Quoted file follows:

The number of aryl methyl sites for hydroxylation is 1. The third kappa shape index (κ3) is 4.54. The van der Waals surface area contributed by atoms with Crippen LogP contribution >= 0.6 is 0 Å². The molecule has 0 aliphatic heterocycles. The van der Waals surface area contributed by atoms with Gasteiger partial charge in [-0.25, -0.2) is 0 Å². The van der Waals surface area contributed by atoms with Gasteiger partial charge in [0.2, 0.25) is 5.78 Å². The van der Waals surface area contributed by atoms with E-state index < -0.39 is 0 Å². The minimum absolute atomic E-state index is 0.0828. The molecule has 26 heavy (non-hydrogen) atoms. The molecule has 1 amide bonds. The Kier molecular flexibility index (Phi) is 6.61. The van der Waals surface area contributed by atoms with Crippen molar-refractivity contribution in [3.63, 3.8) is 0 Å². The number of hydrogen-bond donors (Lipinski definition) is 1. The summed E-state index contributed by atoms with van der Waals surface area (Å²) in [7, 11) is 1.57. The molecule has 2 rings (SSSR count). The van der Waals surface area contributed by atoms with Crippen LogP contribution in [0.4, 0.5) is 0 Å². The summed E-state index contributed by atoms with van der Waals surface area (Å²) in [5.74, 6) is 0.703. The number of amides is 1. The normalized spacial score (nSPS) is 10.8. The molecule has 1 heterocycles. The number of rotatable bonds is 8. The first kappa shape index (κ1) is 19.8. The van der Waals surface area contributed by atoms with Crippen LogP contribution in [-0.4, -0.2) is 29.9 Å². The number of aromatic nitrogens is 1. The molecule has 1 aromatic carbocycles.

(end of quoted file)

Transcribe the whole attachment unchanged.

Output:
The number of aryl methyl sites for hydroxylation is 1. The third kappa shape index (κ3) is 4.54. The van der Waals surface area contributed by atoms with Crippen LogP contribution >= 0.6 is 0 Å². The molecule has 0 aliphatic heterocycles. The van der Waals surface area contributed by atoms with Gasteiger partial charge in [-0.25, -0.2) is 0 Å². The van der Waals surface area contributed by atoms with Gasteiger partial charge in [0.2, 0.25) is 5.78 Å². The van der Waals surface area contributed by atoms with E-state index < -0.39 is 0 Å². The minimum absolute atomic E-state index is 0.0828. The molecule has 26 heavy (non-hydrogen) atoms. The molecule has 1 amide bonds. The Kier molecular flexibility index (Phi) is 6.61. The van der Waals surface area contributed by atoms with Crippen molar-refractivity contribution in [3.63, 3.8) is 0 Å². The number of hydrogen-bond donors (Lipinski definition) is 1. The summed E-state index contributed by atoms with van der Waals surface area (Å²) in [7, 11) is 1.57. The molecule has 2 rings (SSSR count). The van der Waals surface area contributed by atoms with Crippen LogP contribution in [0.4, 0.5) is 0 Å². The summed E-state index contributed by atoms with van der Waals surface area (Å²) in [5.74, 6) is 0.703. The number of amides is 1. The normalized spacial score (nSPS) is 10.8. The molecule has 1 heterocycles. The number of rotatable bonds is 8. The first kappa shape index (κ1) is 19.8. The van der Waals surface area contributed by atoms with Crippen LogP contribution in [-0.4, -0.2) is 29.9 Å². The number of aromatic nitrogens is 1. The molecule has 1 aromatic carbocycles.